Muay Thai is a form of martial arts that is popular worldwide for its kickboxing technique that combines punches, elbows, kicks, knees, and foot thrusts. The most special part is the ritualized praying and dancing that occurs before each match, when the fighters are praying for victory as well as psyching out their opponent. At this arena, the fighting was accompanied by a special song that played during each match. Each match was five rounds and the matches began with younger fighters and progressed through the weight classes. Because the matches were each five rounds, the first few rounds were calmer and the last two were where the action happened. The spectators would place bets on whichever boxer had proven himself worthy in the first few rounds, and would become louder and louder as the match progressed. The fourth and fifth rounds were electrified with energy. Everyone screamed one word in unison for punches, and another word for kicks. We soon joined in choosing sides and screaming with them. Some of the fighters left the ring bloodied from elbows to the face and one was knocked out by repeated knees to the kidneys.
We found this amazing vegan restaurant around the corner from the train station. Coconut curry served in a coconut! You can find it, and other vegan restaurants in whichever city you want, on happycow.net.
The train ride was fun for the most part. Although it was old fashioned, with a wooden paneled interior, ineffectual rotating fans on the ceiling, and kind of rickety, we were amused by the prospect of traveling in this way. Less amusing was the fact that we were delayed by two hours because one of the train cars had to be changed because its brakes didn’t work, resulting in us missing our connecting bus into Phuket. We were shuffled from bus to bus by drivers who just wanted our money and who didn’t even look at our tickets. This took hours and was extremely frustrating. Plus, Mi’s ankles got really swollen from being on the train for so long. By the time we got to Phuket, we had been traveling for about 24 hours and just wanted to shower and sleep so we didn’t bother trying to find the hostel we had booked that was far out of town and went to a hotel in town instead. We met some Chinese girls who had booked a room at a nice hotel and were kind enough to let us tag along with them. We saw signs like these in most of the places we stayed in Southeast Asia. Apparently, durians smell really bad (and some locals told us that they also have the capacity to make you drunk). Not sure what the problem was with mangosteens because we thought they were delicious. According to the in-flight magazine on our next plane trip, mangosteens also have medicinal properties that have been used in traditional Asian medicine for centuries. “It is due to xanthones, that mangosteen has antibiotic, antiviral, anti-fungal and anti-inflammatory properties. One of the most important mangosteen health benefits is its effect on the cardiovascular system. It is believed to be effective in preventing diseases, like arthritis, osteoporosis, high blood pressure, atherosclerosis, kidney stones, cataract, glaucoma, Alzheimer’s, neuralgia, and the list goes on! It is also said that this fruit can be effective in treating depression, aging, obesity, skin diseases, allergies, ulcers, diarrhea, fevers and pain. This website calls mangosteens the Queen of the Fruits!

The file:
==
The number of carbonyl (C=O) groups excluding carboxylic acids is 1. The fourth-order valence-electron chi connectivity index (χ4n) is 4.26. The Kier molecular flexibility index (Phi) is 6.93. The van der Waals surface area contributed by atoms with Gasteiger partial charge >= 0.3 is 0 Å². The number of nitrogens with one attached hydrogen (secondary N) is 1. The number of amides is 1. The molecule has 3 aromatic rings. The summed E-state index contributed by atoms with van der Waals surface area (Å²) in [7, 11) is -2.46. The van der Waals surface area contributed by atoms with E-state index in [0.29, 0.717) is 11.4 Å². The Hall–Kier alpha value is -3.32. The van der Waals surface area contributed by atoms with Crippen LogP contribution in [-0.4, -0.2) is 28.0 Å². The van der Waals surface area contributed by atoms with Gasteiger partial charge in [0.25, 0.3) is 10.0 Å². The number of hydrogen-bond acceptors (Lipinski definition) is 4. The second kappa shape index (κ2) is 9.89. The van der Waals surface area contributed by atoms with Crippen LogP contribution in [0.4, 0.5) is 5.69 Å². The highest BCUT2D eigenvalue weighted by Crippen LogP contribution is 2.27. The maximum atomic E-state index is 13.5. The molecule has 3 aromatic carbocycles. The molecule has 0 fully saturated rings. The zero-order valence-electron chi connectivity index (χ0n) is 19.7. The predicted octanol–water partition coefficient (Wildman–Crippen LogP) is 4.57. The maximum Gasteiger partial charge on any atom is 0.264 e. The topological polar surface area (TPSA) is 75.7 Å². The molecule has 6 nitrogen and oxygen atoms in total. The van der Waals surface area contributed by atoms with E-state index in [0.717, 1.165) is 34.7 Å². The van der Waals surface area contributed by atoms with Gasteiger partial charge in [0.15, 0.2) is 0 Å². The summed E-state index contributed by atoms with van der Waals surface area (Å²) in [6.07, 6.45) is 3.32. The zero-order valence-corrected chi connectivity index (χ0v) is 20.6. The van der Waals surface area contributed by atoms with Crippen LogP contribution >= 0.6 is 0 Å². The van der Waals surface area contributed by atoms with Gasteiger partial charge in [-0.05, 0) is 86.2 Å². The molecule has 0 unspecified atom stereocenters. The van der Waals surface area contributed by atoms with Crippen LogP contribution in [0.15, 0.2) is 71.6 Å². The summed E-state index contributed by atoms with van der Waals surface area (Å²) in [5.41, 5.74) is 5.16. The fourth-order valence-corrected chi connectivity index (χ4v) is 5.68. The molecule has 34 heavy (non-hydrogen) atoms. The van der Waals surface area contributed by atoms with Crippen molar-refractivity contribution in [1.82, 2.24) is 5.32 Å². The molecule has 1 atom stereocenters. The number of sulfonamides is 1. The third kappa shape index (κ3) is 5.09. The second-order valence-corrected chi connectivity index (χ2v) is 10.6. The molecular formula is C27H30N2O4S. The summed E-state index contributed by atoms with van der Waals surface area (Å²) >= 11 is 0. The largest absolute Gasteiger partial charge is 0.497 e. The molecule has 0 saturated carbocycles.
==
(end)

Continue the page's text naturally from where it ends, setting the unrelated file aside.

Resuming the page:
We woke up early the next morning to make our flight to Kuala Lumpur, Malaysia. We will be posting the pictures next week.
We also want to give a shout-out to Mi’s brother and sister who are shaving their heads tomorrow to help find a cure for cancer. Mi’s sister Katie has really long, beautiful hair and has raised an impressive amount of money. You can check out her photo and help her reach her goal (She is 95% there!) by donating. You can also find Patrick’s donation page through Katie’s.
Way to go, Katie and Patrick Furlong!! Click Here to Donate!.